SUMMARY OF THE INVENTION:

1. New and Different Function.

I have invented a valve which operates much better because a stronger and more easily adjustible spring can be used. By using cupped or Belville washers it is easier to obtain a stouter spring to bias the ball valve against its seat and, also, to adjust the pressure by which the valve is pressed against its seat. Also, by using a cylindrical section which is eccentric to the bore, a very sturdy arrangement is produced.

The cupped Belville washers may be placed singularly in opposite relationship and, therefore, are easier to compress than if they are placed in pairs, one pair upward another downward. The washers may be used in triplets to obtain a stouter spring.

The washers are placed in a cup for easier handling within the bore.

In offshore drilling sites, it is particularly important that none of the well fluids be spilled or discharged into the ocean. This is subjected to many government regulations as well as the natural concern for the environment, making it highly undesirable that any well fluids be spilled into the ocean. Therefore, I have provided a way that all of the fluids used in paraffin removal are captured. The annular space between the casing and the eduction tube is piped into a tank. Instead of having only a single pressure relief valve which permits flow outward from the eduction tube (an out pressure relief valve), a second pressure relief valve is used which permits pressure to flow from the annulus into the eduction tube (an in pressure relief valve). Thus, by using these two pressure relief valves that I have achieved new results not previously achieved, i.e., a method of treating the paraffin in the eduction tube without any loss of fluids or without the discharge of any treatment fluids or well fluids into the environment.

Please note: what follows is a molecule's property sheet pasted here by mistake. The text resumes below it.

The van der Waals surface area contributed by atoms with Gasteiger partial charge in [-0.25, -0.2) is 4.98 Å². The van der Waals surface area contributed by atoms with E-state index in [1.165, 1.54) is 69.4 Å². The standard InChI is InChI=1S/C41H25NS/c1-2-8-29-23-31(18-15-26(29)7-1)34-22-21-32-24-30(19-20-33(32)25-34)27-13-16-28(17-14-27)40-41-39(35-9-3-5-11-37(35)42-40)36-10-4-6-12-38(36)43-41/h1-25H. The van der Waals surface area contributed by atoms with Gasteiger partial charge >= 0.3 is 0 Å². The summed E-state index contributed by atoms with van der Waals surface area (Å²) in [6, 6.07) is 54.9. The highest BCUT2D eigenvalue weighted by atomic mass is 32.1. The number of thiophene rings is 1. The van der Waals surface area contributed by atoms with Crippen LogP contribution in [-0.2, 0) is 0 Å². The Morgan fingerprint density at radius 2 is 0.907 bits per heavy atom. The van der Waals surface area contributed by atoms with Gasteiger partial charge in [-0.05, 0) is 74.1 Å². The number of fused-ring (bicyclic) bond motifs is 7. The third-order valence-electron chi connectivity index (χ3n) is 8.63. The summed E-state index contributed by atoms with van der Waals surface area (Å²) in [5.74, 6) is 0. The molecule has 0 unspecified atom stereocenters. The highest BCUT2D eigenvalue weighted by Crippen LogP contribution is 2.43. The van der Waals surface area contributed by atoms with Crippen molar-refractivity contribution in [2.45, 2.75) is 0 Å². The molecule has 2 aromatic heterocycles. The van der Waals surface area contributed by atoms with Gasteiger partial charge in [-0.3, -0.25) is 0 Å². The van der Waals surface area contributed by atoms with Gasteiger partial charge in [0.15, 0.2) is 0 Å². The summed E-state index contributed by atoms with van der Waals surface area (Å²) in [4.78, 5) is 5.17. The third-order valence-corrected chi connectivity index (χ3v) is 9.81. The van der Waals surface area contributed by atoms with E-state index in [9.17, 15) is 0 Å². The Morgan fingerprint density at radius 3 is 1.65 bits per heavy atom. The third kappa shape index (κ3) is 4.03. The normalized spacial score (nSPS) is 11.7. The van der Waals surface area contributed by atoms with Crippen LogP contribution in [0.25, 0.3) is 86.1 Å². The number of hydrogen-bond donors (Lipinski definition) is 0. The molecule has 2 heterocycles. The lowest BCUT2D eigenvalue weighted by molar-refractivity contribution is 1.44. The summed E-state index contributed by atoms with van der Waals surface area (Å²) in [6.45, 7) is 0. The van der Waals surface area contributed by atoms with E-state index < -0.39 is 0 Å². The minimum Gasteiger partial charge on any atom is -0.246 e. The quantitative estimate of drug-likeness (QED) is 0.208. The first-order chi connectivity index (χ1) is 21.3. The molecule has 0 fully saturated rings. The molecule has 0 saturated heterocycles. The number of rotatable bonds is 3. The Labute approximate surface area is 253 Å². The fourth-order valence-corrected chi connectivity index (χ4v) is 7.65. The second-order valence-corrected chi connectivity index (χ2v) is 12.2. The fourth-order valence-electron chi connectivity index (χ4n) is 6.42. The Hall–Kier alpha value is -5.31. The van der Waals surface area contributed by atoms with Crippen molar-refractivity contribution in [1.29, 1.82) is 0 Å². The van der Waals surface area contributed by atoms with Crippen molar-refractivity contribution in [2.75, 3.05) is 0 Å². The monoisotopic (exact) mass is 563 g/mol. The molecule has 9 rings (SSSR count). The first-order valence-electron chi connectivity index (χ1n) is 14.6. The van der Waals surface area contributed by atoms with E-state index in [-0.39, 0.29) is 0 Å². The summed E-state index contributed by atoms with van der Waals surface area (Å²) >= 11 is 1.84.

Therefore, the parts in combination achieve more than the sum of the parts individually. I.e., by taking common parts, such as pressure relief valves, in my unique combination, I am able to achieve results never before achieved. The results achieved are the protection of the environment from polution.

2. Objects of the Invention.

An object of this invention is to remove paraffin from wells, and otherwise treat wells.

Another object is to remove paraffin from offshore wells without polluting the environment.

Other objects are to achieve the above with a device that is sturdy, compact, durable, simple, safe, efficient, and reliable, yet inexpensive and easy to manufacture, install, adjust, operate, and maintain.

Further objects are to achieve the above with a method that is rapid, efficient, and inexpensive, and does not require highly skilled people to install, adjust, operate, and maintain.

The specific nature of the invention, as well as other objects, uses, and advantages thereof, will clearly appear from the following description and from the accompanying drawing, the different views of which are not to the same scale.

BRIEF DESCRIPTION OF THE DRAWING:

FIG. 1 is a schematic representation of an offshore oil well.

FIG. 2 is an axial sectional view of a valve according to this invention, taken substantially on line 2--2 of FIG. 3.

FIG. 3 is a cross sectional view of a valve according to this invention taken substantially on line 3--3 of FIG. 2.

FIG. 4 is a perspective view of a second or eccentric embodiment of this invention.

FIG. 5 is a cross sectional view of the embodiment of FIG. 4 taken substantially on plane 5--5 of FIG. 4.

FIG. 6 is an enlarged detail of the valve ball and valve seat in a portion of the out pressure relief valve as seen in FIG. 2.

DESCRIPTION OF THE PREFERRED EMBODIMENT: